Having been a banker for 13 years and a relationship manager for five, I found that my sales process revolved around three basic groups: the business I had (my clients), the business I wanted (my prospects), and the people who championed my cause (my centers of influence). And a critical component of my sales process was a successful contact strategy for each of these groups.
My contact strategy was a way for me to build and maintain relationships, stay top-of-mind with business owners, establish my personal and bank’s brand, and earn a reputation worthy of endorsement and referrals. Like every banker, I wanted to differentiate myself from the competition! That meant developing a strategy that would not only get me in the door, but earn me a seat at the table when a business owner had important money-related decisions to discuss.
A made-to-order approach
There’s no one-size-fits-all method to communicating with clients, prospects, and centers of influence (COIs…professionals who can boost your market access and credibility through referrals, testimonials, and introductions). That’s why I developed an approach that was tailored to each individual.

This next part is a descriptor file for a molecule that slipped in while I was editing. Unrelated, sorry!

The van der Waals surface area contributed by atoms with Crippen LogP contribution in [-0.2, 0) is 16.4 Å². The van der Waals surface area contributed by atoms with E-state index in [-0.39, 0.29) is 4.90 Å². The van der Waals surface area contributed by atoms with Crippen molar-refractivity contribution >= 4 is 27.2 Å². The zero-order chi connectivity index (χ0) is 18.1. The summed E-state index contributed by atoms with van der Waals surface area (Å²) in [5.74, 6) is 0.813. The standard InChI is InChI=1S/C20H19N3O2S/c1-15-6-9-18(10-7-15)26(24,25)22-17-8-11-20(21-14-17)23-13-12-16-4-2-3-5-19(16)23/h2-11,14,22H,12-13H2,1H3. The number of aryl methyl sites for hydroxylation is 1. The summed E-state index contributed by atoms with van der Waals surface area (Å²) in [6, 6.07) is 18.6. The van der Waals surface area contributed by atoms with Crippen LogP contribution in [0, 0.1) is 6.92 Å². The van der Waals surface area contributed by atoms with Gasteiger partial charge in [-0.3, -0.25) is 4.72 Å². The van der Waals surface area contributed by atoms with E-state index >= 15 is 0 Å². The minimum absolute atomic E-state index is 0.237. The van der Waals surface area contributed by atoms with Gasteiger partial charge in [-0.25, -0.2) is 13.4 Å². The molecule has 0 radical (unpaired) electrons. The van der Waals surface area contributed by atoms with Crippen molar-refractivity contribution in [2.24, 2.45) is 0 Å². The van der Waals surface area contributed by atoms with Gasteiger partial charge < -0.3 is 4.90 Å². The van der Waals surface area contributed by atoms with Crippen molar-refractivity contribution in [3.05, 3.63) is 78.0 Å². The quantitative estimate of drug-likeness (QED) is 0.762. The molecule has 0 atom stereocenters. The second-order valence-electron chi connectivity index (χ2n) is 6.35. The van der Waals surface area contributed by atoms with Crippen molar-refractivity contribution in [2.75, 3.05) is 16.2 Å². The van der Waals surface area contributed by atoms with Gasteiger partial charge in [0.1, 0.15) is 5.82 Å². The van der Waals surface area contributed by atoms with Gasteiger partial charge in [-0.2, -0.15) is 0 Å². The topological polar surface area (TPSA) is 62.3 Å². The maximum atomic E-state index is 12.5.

- First, I started by considering how frequently the business should be contacted – monthly, quarterly, semi-annually, or annually. I took a variety of factors into consideration as I made this determination: the business owner’s personal preference, the revenue potential, the risk of attrition, referral opportunities, and my bank’s credit appetite, just to name a few.
- Probably the most vital component of my contact strategy was the content I planned to share via those touchpoints. I needed to select deliverables that would be of interest to the business owner and demonstrate my knowledge. I turned to Vertical IQ for industry-specific news articles, local economic information, financial benchmarking data, industry trends, and more.
- Finally, I determined a plan to share these deliverables that utilized all communication channels.
Sealing the Deal
Converting a prospect to a client takes time. Most bankers agree it can take a minimum of eight quarters, but we’ve all had those prospects we’ve called on for years! And referrals from COIs certainly don’t happen overnight. After working so hard to earn and develop these various relationships, the last thing I wanted to do was lose them to the competition.
For me, the key to success was staying in touch, and I took advantage of the many deliverables within Vertical IQ to remain top-of-mind. In fact, I found this tool so effective and the content resonated so well with business owners, I decided to join the Vertical IQ team!
Creating your customized contact strategy
Bankers typically develop two types of contact strategies: one to get in the door with prospects, the other to remain top-of-mind with clients and COIs. Vertical IQ’s content is valuable to integrate with both strategies, but it’s important to consider your unique approach with each group.